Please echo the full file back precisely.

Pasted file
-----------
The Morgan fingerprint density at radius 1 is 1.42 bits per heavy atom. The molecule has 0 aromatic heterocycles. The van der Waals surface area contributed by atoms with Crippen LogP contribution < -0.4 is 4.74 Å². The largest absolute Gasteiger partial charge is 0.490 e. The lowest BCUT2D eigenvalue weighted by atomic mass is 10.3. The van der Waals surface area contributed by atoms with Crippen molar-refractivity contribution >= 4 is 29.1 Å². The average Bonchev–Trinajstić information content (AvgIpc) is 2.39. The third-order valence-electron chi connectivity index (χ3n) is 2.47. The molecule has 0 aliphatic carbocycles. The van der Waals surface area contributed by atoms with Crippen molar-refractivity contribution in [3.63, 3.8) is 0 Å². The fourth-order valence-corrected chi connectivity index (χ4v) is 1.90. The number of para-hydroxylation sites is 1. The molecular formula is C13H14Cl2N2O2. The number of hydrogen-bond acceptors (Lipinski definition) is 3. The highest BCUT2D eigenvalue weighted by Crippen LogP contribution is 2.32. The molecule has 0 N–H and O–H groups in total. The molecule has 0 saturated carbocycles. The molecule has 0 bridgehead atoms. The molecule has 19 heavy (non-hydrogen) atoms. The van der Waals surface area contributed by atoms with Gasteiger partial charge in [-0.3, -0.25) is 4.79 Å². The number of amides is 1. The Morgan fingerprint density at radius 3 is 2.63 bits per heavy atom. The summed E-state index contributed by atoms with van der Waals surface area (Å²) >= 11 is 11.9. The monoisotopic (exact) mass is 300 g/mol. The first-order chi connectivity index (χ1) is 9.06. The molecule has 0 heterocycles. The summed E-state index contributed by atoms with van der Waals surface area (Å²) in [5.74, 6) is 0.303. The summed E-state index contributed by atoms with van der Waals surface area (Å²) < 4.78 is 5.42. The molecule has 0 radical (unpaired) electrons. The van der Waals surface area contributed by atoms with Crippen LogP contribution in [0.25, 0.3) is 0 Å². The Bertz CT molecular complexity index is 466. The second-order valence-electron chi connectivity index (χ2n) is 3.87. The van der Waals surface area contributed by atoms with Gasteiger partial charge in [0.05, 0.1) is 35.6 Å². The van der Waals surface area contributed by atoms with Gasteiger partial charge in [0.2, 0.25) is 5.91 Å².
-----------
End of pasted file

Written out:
The Morgan fingerprint density at radius 1 is 1.42 bits per heavy atom. The molecule has 0 aromatic heterocycles. The van der Waals surface area contributed by atoms with Crippen LogP contribution < -0.4 is 4.74 Å². The largest absolute Gasteiger partial charge is 0.490 e. The lowest BCUT2D eigenvalue weighted by atomic mass is 10.3. The van der Waals surface area contributed by atoms with Crippen molar-refractivity contribution >= 4 is 29.1 Å². The average Bonchev–Trinajstić information content (AvgIpc) is 2.39. The third-order valence-electron chi connectivity index (χ3n) is 2.47. The molecule has 0 aliphatic carbocycles. The van der Waals surface area contributed by atoms with Crippen molar-refractivity contribution in [3.63, 3.8) is 0 Å². The fourth-order valence-corrected chi connectivity index (χ4v) is 1.90. The number of para-hydroxylation sites is 1. The molecular formula is C13H14Cl2N2O2. The number of hydrogen-bond acceptors (Lipinski definition) is 3. The highest BCUT2D eigenvalue weighted by Crippen LogP contribution is 2.32. The molecule has 0 N–H and O–H groups in total. The molecule has 0 saturated carbocycles. The molecule has 0 bridgehead atoms. The molecule has 19 heavy (non-hydrogen) atoms. The van der Waals surface area contributed by atoms with Gasteiger partial charge in [-0.3, -0.25) is 4.79 Å². The number of amides is 1. The Morgan fingerprint density at radius 3 is 2.63 bits per heavy atom. The summed E-state index contributed by atoms with van der Waals surface area (Å²) >= 11 is 11.9. The monoisotopic (exact) mass is 300 g/mol. The first-order chi connectivity index (χ1) is 9.06. The molecule has 0 heterocycles. The summed E-state index contributed by atoms with van der Waals surface area (Å²) in [5.74, 6) is 0.303. The summed E-state index contributed by atoms with van der Waals surface area (Å²) < 4.78 is 5.42. The molecule has 0 radical (unpaired) electrons. The van der Waals surface area contributed by atoms with Crippen LogP contribution in [0.25, 0.3) is 0 Å². The Bertz CT molecular complexity index is 466. The second-order valence-electron chi connectivity index (χ2n) is 3.87. The van der Waals surface area contributed by atoms with Gasteiger partial charge in [0.05, 0.1) is 35.6 Å². The van der Waals surface area contributed by atoms with Gasteiger partial charge in [0.2, 0.25) is 5.91 Å².